Analogous colours

Three colours next to each other on the colour wheel are closer in shade than complementary ones, but they still look good together, too.

Monochromatic colour

This is an approach that uses one colour, but a single colour doesn’t necessarily mean just one thing. Choosing variations of saturation and value can add interest to a space while also making the effect quite visually cohesive. A monochromatic colour scheme would use different colours from the same paint strip.

Triadic colours

These appear 120 degrees apart on the colour wheel.

A surprising number of people don’t pay attention to the annual colour choices published by paint companies, but that’s a mistake, especially if you’re fixing up a house to sell it.

This year, for instance, Dulux Paints has named Night Watch (DLX1145-7) and Mojito Shimmer (036VS) as colours of the year. One nice thing about trending colours is that they usually come as a collection of colours that go well together. Night Watch, for instance, is officially recommended to go with the sandy beige colours Elusion (DXL1005-2) and Earthy Cane (DLX1103-4) or Lucky Penny (DLX1201-7).

No. 3: Always test colours first

“I always put paint samples on walls in one way or another,” explains Churchill. “I work with colour every day, but I never choose only from a paint chip. Colour choice is a mood thing, too. The way you feel about a colour one day isn’t necessarily the way you’ll feel tomorrow.

Paul Tyzek

“That’s why I always suggest people live with test patches on walls for a few days. Cool colours make small rooms look larger, and warm colours make large rooms look cosier and more inviting.”

Wisdom from an old-school painter

Paul Tyzek has been adding more than the usual amount of colour to buildings all over Winnipeg, MB, for 20-plus years, and he’s had a lot of practise leading clients through the colour-picking process.

“It’s not so much that people fear choosing colours,” he says, “but there’s a widespread inability to visualize colour ahead of time. Most people can’t eyeball anything useful from a small paint sample, either. Many folks are friendly to the idea of testing paint on an actual surface.”

“Challenges with colour usually arise from lack of co-ordination, lack of research and uninspiring conventionality,” says Tyzek. “Google image searches offer a helpful and convenient way to get colour ideas.”

choosing paint colours exterior painting Steve Maxwell

This colourful building is one of Paul Tyzek’s Winnipeg projects

He notes that keeping up with the Joneses is also an issue. As houses in a given neighbourhood trend away from the traditional exterior, colours exert a certain pressure for one-up-man-ship when it comes to painting.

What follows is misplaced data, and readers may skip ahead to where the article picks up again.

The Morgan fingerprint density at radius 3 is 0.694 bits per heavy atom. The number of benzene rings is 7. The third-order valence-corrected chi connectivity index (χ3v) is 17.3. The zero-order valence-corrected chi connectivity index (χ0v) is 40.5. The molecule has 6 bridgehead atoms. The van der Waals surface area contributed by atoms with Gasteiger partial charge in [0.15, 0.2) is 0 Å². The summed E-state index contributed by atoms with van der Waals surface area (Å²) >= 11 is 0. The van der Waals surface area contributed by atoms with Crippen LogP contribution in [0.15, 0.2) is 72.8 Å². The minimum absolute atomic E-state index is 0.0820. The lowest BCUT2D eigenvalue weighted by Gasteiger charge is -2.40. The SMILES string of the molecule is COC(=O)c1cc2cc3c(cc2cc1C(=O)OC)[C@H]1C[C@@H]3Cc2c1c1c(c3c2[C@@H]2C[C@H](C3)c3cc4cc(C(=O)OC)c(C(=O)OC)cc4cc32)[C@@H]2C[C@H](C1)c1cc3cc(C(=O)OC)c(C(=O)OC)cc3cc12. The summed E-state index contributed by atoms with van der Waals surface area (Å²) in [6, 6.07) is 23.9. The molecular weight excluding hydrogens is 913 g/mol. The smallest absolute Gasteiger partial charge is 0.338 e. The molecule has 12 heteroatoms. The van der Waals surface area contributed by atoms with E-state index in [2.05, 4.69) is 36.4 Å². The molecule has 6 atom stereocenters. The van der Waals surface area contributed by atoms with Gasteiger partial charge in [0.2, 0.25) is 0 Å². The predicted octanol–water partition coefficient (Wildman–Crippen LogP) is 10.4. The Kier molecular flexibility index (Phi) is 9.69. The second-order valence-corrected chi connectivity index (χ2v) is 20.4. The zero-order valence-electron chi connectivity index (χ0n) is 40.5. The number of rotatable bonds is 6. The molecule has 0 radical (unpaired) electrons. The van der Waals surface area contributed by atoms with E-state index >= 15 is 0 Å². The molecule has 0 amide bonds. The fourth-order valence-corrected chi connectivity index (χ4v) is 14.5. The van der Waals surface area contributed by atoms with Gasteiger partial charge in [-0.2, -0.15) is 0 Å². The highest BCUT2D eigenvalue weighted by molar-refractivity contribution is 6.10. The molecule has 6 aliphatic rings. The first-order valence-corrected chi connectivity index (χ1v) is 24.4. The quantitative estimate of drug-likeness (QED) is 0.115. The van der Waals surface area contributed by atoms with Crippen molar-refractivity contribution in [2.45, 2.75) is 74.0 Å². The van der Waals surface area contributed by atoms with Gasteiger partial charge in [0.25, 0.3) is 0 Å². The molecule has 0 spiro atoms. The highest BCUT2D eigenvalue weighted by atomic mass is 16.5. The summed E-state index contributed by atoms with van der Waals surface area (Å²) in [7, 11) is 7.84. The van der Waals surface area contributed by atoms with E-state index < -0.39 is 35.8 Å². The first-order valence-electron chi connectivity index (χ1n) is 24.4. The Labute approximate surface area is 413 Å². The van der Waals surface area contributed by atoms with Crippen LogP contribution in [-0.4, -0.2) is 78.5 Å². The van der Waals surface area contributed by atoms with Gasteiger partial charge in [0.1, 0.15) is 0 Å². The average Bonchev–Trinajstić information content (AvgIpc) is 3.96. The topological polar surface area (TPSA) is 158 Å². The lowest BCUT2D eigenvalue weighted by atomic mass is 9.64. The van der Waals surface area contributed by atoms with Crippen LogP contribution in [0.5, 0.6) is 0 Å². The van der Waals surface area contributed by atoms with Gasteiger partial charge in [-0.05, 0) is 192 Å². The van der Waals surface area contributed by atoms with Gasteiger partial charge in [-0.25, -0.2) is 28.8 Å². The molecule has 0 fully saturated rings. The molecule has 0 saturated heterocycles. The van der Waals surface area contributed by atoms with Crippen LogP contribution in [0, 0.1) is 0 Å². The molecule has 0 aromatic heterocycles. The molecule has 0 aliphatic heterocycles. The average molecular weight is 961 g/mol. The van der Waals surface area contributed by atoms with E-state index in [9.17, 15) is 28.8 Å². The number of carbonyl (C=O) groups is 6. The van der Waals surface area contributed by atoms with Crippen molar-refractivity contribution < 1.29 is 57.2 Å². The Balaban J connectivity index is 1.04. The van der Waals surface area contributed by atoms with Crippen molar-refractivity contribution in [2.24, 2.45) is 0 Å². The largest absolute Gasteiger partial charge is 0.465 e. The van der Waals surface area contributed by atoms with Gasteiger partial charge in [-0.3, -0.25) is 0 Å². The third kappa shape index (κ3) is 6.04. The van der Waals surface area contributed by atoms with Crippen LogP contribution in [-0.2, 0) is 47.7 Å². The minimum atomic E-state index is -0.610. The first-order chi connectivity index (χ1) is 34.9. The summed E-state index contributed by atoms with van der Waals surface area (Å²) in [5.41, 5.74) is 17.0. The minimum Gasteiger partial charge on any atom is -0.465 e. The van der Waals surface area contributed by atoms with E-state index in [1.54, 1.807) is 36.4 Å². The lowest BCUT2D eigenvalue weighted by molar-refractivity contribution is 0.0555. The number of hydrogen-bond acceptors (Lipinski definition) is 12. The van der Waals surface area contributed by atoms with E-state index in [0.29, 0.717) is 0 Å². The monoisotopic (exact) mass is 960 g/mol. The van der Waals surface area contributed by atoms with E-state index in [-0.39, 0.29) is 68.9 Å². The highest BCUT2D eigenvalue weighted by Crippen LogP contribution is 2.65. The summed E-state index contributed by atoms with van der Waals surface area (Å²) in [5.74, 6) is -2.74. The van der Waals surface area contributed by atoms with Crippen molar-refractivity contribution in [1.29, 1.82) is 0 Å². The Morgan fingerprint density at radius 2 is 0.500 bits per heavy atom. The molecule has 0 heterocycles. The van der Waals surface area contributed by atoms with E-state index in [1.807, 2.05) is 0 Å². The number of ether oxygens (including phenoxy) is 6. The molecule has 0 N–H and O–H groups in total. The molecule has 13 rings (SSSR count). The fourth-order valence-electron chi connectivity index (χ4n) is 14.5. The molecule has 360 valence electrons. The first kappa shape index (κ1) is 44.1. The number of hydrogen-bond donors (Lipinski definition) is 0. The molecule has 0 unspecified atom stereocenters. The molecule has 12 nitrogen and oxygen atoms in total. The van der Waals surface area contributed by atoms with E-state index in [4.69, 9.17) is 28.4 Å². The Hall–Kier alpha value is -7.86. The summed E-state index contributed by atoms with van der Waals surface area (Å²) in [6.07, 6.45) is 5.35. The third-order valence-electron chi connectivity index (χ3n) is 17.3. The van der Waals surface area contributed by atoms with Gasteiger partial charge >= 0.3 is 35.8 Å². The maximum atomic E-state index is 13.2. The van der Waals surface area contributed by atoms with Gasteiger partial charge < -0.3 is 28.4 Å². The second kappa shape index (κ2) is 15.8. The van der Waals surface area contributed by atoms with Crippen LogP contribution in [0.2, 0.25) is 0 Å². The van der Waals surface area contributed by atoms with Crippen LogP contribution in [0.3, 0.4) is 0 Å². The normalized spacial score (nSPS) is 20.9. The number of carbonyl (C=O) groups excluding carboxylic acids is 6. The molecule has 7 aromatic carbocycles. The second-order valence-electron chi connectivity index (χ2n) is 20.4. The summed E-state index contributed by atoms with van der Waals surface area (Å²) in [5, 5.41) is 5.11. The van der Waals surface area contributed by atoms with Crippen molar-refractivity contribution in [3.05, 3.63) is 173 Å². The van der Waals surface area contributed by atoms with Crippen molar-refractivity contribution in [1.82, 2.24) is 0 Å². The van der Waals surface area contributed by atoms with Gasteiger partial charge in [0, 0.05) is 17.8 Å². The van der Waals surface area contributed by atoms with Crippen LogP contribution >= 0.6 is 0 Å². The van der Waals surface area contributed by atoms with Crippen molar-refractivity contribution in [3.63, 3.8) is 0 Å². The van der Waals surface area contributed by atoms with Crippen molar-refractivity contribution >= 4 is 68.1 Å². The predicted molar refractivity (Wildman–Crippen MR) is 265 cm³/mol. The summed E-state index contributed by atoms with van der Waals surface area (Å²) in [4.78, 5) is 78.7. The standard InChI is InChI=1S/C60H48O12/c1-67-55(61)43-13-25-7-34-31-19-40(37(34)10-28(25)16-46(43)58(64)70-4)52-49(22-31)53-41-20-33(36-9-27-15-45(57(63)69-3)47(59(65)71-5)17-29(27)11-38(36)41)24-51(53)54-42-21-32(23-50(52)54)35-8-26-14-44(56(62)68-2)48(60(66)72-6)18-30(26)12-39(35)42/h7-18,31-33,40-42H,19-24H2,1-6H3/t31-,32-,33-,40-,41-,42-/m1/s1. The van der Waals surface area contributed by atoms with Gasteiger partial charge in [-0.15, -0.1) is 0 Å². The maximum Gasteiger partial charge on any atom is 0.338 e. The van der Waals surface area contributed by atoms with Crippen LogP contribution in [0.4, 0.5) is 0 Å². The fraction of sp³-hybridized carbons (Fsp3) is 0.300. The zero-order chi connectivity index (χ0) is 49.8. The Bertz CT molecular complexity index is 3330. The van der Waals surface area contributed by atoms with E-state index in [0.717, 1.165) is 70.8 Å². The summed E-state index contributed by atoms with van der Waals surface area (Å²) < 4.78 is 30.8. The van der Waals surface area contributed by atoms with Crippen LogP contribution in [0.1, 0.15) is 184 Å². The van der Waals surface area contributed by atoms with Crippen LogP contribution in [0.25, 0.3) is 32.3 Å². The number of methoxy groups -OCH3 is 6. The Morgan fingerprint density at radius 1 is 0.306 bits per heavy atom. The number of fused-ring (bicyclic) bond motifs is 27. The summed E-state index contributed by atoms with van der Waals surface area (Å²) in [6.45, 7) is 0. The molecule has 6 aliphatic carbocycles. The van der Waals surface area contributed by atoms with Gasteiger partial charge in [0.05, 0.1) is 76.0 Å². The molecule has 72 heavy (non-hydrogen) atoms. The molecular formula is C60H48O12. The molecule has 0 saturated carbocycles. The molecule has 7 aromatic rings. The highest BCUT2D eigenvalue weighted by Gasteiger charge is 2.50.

A square of painted drywall that is moved around the room makes it easier to get the big picture, especially under different light conditions. It’s all about angle of light, intensity of light and colour of light.

Painting and repainting the same pieces of drywall lets you try different options as you hone in on the ideal choice. Most people live with paint colours for a long time, so a little investment of time up front makes sense.

Are you interested in white?

White is unique among paint colours for a couple of reasons. White is a fabulous and classic option because it goes with so many other colours and is especially attractive in a room with dark trim and wood floors.

Realtors often recommend white paint for selling homes since it appeals to the widest cross section of the public. The thing is, not all whites are created equal.

In fact, choosing the right white can be tricky. The issue comes down to hue and tone, but this isn’t necessarily easy to see. Different whites only look different when compared with other whites. There are many whites out there, some warm, some cold, and some in between.

How to use the 60/30/10 rule

This simple, time-tested colour choice strategy helps create a balanced colour theme in any room. Here’s how it works:

Primary colour: About 60 per cent of the surfaces in a given space should be the same colour. This primary colour is what you’ll find on most walls, area rugs, large pieces of furniture, etc.

Secondary colour: About 30 per cent of the room should be a secondary colour. This should have some relation with the primary colour (complementary, split complementary, analogous, etc.)

Accent colour: About 10 per cent of the room should be a kind of visual spice — different from the primary and secondary colours. This could come from paint, but you might be able to get it with decorator pillows or painted furniture, too.